OnTrackCeliac ®

Ads by Google

Everything Celiac

Celiac Disease is an autoimmune disorder that forces many people to adopt a gluten-free diet.

Who has it?

In a study conducted in 2003, it was found that 1 in every 133 people have Celiac Disease. More than 90% of these people don't even know that they have it. Why? Due to Celiac's long-term effects, most people with the disease see no signs of its presence early in life, and only find out that they have Celiac later in life through Osteoporosis or different forms of cancer. The small percentage of people who are diagnosed have either been discovered because they have additional short-term effects, or were tested for other reasons.

People eating gluten-free for the "fad" are not doing so because they have Celiac. The "fad" is motivated by a largely false presumption that gluten is harmful to all humans.

How do I know if I have Celiac Disease?

A few blood tests can give you valid information regarding whether or not you have Celiac Disease. These are the tTGA and EMA tests: your doctor will be able to tell you exactly which one to get. If your results are not normal, you can get an endoscopy to be 100% sure (many doctors now feel that endoscopies are unnecessary in most cases). It's that easy. A simple blood test could save you from long-term effects. Countries like Italy have stronger rules regarding testing, which is why their percentage of Celiacs diagnosed is nine times more than that of the U.S.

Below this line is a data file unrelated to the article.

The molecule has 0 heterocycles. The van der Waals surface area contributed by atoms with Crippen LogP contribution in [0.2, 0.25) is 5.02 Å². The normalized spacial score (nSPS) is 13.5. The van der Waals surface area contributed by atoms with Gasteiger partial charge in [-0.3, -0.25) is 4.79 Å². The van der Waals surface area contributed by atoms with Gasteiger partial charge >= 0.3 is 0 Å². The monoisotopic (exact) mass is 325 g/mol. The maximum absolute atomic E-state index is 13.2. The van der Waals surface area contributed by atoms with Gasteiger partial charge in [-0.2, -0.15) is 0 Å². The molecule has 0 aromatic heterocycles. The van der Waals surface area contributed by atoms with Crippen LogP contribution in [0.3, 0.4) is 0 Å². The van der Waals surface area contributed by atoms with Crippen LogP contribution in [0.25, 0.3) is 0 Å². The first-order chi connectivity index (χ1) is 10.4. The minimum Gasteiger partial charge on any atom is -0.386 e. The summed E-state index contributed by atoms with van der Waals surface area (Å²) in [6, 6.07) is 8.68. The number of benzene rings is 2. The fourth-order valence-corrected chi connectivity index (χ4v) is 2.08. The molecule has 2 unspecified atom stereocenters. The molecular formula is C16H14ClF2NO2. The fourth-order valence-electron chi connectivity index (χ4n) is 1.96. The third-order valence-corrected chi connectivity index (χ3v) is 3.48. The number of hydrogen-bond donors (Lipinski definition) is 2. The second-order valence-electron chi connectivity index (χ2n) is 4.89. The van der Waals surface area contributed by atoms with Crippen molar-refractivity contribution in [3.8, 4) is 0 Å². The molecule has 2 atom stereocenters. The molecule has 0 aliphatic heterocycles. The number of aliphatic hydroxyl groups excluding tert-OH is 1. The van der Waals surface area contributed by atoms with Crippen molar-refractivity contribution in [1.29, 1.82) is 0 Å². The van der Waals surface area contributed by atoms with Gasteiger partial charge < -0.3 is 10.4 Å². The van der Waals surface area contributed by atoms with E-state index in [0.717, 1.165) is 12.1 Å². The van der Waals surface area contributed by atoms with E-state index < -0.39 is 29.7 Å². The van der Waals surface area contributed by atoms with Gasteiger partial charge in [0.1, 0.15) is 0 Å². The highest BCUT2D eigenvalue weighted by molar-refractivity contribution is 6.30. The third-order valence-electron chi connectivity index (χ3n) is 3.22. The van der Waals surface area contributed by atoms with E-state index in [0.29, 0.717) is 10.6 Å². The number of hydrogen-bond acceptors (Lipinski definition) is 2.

Starting your gluten-free diet

Before you start your GF diet, you need to know what gluten is.

Gluten is found primarily in the following products:




Oats—only when grown with wheat (which it normally is)

For almost every food, there is a GF equivalent that tastes just as good.

Keep a (mostly) gluten-free household. Do your best to keep your home free of gluten. If another household member wants gluten, then set rules, create GF zones, and make it clear to everyone that all things with gluten must be kept separate and marked with a large "GF."

Another tip.

Don't feel guilty. If someone specially makes you something gluten-free, but you don't think you can trust their understanding of cross-contamination, have the power to say no. Politely explain how strict you have to be. Remember, a small snack just isn't worth the consequences.

Keeping your diet gluten-free

Don't let time change how you judge your food. Assumptions are bad, and are often made if you've been buying the same product and it has been GF. Ingredients can change. Make sure to always check to see if something is "made in a factory containing wheat," etc.  Our suggestion:

"Made in the same factory" is okay, just be careful.

"May contain traces of..." is not a safe idea.

Whatever you chose to do, always remember that you can check in with a company, or visit our listings here at OnTrackCeliac.